6. Thanks for this review. I've been using a hubba this past year and I like it a lot. I had been using a Tarp Tent Contour but I had so many condensation issues and difficulty setting it up, I had to try something else. I like the standalone aspect and it's plenty big for me at 5'7" and my gear. I've fixed any condensation by opening the top of the zipper in the vestibule about 6 inches. It is a bit heavy but I try to make up for it by shaving weight in other places.

    I'd love to see some carbon poles for the hubba

  7. You all realize that this isn't a hubba review, although I reckon that the hubba is almost identical to the carbon reflex except for the poles.

    As for carbon fiber poles. They only save about 30% of the weight of an aluminum pole, so they really aren't going to give you much bang for the buck in terms of weight savings. If you want weight savings, get yourself a tyvek rain fly and use that instead of the manufacturers rain fly. You can shave a lot more weight that way and probably save yourself a LOT of money.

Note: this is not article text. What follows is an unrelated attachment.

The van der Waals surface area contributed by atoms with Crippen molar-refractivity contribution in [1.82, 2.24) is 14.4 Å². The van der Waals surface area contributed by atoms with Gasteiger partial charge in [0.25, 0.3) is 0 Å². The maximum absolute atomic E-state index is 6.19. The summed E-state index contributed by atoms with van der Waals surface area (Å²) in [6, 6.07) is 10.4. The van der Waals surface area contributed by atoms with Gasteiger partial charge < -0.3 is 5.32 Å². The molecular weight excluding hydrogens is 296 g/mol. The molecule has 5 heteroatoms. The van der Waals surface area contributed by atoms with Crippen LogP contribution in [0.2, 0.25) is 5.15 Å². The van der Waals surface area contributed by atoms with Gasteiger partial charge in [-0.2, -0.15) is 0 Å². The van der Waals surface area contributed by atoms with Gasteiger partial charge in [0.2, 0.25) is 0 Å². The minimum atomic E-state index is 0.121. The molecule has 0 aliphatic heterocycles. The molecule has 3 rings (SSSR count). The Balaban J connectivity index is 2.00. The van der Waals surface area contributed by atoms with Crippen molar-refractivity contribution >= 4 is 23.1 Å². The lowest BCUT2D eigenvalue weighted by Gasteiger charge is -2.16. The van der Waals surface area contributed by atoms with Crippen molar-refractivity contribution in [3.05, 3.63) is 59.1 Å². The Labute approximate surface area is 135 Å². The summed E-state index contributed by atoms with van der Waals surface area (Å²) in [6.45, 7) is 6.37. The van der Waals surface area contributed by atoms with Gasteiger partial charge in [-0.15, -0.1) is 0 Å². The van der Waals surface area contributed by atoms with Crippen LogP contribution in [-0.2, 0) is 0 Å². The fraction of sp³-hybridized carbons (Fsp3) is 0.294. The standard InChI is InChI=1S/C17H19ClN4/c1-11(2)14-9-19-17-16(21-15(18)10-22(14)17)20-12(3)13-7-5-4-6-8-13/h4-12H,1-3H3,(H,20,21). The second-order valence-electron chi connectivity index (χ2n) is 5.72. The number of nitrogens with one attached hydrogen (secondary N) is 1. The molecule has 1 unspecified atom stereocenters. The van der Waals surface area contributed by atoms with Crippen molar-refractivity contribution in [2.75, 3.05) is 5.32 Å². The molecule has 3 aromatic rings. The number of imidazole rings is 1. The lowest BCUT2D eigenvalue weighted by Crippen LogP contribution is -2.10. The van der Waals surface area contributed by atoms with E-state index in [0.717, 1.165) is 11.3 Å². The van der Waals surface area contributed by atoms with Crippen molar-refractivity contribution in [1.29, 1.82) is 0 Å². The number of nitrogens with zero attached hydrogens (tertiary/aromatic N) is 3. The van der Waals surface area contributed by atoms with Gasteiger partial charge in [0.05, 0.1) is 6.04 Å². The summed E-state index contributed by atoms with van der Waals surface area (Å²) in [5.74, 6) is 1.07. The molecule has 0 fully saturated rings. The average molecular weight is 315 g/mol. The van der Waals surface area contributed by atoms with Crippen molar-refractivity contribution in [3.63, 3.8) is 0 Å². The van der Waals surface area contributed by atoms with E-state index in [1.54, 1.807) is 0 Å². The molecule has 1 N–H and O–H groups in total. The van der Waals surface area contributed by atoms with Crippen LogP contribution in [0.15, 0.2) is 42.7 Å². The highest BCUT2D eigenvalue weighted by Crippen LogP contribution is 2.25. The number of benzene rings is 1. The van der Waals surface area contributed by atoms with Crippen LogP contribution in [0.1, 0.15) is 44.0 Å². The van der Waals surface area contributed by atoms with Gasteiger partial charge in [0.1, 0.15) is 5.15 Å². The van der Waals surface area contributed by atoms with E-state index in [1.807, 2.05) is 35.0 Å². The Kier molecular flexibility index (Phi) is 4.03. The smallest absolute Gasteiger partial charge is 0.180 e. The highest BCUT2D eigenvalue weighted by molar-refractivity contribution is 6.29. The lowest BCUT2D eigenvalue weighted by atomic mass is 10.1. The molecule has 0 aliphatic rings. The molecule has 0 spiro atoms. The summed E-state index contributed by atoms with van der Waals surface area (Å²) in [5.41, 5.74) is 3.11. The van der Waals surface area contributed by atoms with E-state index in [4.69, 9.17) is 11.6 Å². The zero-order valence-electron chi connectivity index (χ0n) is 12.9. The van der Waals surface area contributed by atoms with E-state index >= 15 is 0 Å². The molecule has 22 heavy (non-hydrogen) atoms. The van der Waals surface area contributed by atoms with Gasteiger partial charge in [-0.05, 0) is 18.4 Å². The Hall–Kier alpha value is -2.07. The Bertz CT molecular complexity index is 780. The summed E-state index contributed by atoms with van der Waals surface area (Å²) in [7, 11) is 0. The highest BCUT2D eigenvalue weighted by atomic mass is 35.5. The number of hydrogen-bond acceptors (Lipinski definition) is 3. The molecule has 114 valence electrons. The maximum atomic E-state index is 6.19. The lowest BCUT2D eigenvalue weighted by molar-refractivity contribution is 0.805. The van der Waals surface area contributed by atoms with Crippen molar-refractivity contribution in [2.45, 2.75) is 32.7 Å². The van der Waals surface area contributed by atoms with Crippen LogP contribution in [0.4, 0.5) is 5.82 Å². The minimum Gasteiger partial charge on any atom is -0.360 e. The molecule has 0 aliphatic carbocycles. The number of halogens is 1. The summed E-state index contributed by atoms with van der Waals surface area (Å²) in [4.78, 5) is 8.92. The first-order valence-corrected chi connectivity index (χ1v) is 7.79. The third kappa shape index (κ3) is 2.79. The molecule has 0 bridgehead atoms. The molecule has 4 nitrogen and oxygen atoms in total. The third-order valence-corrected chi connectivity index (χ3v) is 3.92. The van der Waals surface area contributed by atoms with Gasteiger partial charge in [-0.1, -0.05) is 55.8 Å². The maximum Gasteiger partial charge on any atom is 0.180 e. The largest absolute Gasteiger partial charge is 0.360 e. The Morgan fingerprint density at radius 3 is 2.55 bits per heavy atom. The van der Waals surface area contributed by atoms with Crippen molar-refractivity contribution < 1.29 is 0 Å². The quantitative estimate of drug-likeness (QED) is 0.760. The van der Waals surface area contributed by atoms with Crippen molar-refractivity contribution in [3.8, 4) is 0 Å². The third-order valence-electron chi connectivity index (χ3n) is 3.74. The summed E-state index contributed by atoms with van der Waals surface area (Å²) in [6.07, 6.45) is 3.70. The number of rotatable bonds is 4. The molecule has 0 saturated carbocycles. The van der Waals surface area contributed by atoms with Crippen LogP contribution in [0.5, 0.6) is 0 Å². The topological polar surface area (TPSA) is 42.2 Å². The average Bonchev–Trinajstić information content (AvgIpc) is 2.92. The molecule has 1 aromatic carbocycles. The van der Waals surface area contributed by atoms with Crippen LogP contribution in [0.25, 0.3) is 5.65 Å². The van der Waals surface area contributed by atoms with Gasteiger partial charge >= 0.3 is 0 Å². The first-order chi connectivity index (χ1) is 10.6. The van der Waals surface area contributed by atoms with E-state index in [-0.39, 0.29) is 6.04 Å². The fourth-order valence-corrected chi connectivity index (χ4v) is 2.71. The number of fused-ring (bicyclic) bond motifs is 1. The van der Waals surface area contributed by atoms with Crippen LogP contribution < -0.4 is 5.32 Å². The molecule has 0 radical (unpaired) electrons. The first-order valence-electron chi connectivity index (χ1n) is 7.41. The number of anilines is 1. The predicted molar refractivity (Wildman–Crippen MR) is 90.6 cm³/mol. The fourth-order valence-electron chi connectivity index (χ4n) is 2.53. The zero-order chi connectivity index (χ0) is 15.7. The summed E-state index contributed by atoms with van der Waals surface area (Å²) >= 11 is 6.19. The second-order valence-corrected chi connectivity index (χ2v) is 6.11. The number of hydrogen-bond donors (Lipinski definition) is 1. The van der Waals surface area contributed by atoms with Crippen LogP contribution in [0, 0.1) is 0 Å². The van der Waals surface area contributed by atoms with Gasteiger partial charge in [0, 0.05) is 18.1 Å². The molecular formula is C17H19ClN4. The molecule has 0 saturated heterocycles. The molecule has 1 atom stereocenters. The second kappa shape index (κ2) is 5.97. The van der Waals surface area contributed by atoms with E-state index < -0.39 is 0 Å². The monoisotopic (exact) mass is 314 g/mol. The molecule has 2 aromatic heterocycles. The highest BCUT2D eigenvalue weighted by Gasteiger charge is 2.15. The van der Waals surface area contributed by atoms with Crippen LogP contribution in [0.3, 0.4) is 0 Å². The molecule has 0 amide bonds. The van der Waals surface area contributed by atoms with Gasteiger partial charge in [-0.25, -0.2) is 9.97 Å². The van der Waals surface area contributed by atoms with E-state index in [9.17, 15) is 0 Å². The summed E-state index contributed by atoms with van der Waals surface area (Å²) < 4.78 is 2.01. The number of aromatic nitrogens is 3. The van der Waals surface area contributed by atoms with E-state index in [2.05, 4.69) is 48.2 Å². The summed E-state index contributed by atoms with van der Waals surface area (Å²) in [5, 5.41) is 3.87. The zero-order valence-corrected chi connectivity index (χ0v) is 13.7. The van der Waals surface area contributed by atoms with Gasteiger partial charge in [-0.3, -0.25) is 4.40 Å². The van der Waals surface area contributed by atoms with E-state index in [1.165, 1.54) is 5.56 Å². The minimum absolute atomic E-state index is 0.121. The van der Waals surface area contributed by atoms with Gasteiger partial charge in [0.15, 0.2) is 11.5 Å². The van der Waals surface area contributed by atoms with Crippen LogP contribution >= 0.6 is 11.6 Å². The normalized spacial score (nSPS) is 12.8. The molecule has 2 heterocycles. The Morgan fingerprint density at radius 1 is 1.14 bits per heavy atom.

8. I expect that most mainstream double wall tents require the inner body to be set up first. I was surprised that this tent is not free standing and didn't have guy line tie outs.

    IMO the advantages of these types of shelters is that there are very forgiving for beginner or casual backpackers and they give a sense of security when "deep in the woods". Now that I have a bit of experience with a hammock and tarp, I am not sure why I would want to use a double wall tent with the exception of above treeline camping in high wind or high snow loads.